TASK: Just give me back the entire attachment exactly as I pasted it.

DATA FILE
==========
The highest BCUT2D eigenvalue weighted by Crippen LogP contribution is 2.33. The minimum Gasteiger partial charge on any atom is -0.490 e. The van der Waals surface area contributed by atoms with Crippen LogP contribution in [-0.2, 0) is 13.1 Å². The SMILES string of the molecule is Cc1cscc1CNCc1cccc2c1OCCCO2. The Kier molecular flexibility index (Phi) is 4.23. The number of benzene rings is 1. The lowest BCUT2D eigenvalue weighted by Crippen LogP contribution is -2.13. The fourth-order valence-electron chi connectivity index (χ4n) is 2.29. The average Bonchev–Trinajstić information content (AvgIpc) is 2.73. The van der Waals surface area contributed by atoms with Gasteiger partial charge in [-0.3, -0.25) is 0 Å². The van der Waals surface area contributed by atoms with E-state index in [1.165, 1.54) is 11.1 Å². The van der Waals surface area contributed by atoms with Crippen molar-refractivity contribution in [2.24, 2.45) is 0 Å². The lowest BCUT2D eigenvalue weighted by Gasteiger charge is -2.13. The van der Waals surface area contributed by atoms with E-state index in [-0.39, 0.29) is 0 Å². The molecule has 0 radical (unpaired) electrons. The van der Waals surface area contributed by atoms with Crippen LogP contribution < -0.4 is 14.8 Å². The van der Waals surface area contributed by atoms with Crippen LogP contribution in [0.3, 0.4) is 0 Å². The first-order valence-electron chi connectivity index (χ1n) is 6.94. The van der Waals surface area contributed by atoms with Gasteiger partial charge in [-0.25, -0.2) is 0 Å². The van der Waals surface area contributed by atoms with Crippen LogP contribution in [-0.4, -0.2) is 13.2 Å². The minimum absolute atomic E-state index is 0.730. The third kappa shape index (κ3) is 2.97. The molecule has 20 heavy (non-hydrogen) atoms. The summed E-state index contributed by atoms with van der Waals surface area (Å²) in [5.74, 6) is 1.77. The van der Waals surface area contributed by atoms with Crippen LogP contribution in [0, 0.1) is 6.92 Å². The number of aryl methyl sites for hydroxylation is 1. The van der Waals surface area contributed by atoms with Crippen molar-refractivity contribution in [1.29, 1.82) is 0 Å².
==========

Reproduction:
The highest BCUT2D eigenvalue weighted by Crippen LogP contribution is 2.33. The minimum Gasteiger partial charge on any atom is -0.490 e. The van der Waals surface area contributed by atoms with Crippen LogP contribution in [-0.2, 0) is 13.1 Å². The SMILES string of the molecule is Cc1cscc1CNCc1cccc2c1OCCCO2. The Kier molecular flexibility index (Phi) is 4.23. The number of benzene rings is 1. The lowest BCUT2D eigenvalue weighted by Crippen LogP contribution is -2.13. The fourth-order valence-electron chi connectivity index (χ4n) is 2.29. The average Bonchev–Trinajstić information content (AvgIpc) is 2.73. The van der Waals surface area contributed by atoms with Gasteiger partial charge in [-0.3, -0.25) is 0 Å². The van der Waals surface area contributed by atoms with E-state index in [1.165, 1.54) is 11.1 Å². The van der Waals surface area contributed by atoms with Crippen molar-refractivity contribution in [2.24, 2.45) is 0 Å². The lowest BCUT2D eigenvalue weighted by Gasteiger charge is -2.13. The van der Waals surface area contributed by atoms with E-state index in [-0.39, 0.29) is 0 Å². The molecule has 0 radical (unpaired) electrons. The van der Waals surface area contributed by atoms with Crippen LogP contribution < -0.4 is 14.8 Å². The van der Waals surface area contributed by atoms with Crippen LogP contribution in [0.3, 0.4) is 0 Å². The first-order valence-electron chi connectivity index (χ1n) is 6.94. The van der Waals surface area contributed by atoms with Gasteiger partial charge in [-0.25, -0.2) is 0 Å². The van der Waals surface area contributed by atoms with Crippen LogP contribution in [-0.4, -0.2) is 13.2 Å². The minimum absolute atomic E-state index is 0.730. The third kappa shape index (κ3) is 2.97. The molecule has 20 heavy (non-hydrogen) atoms. The summed E-state index contributed by atoms with van der Waals surface area (Å²) in [5.74, 6) is 1.77. The van der Waals surface area contributed by atoms with Crippen LogP contribution in [0, 0.1) is 6.92 Å². The number of aryl methyl sites for hydroxylation is 1. The van der Waals surface area contributed by atoms with Crippen molar-refractivity contribution in [1.29, 1.82) is 0 Å².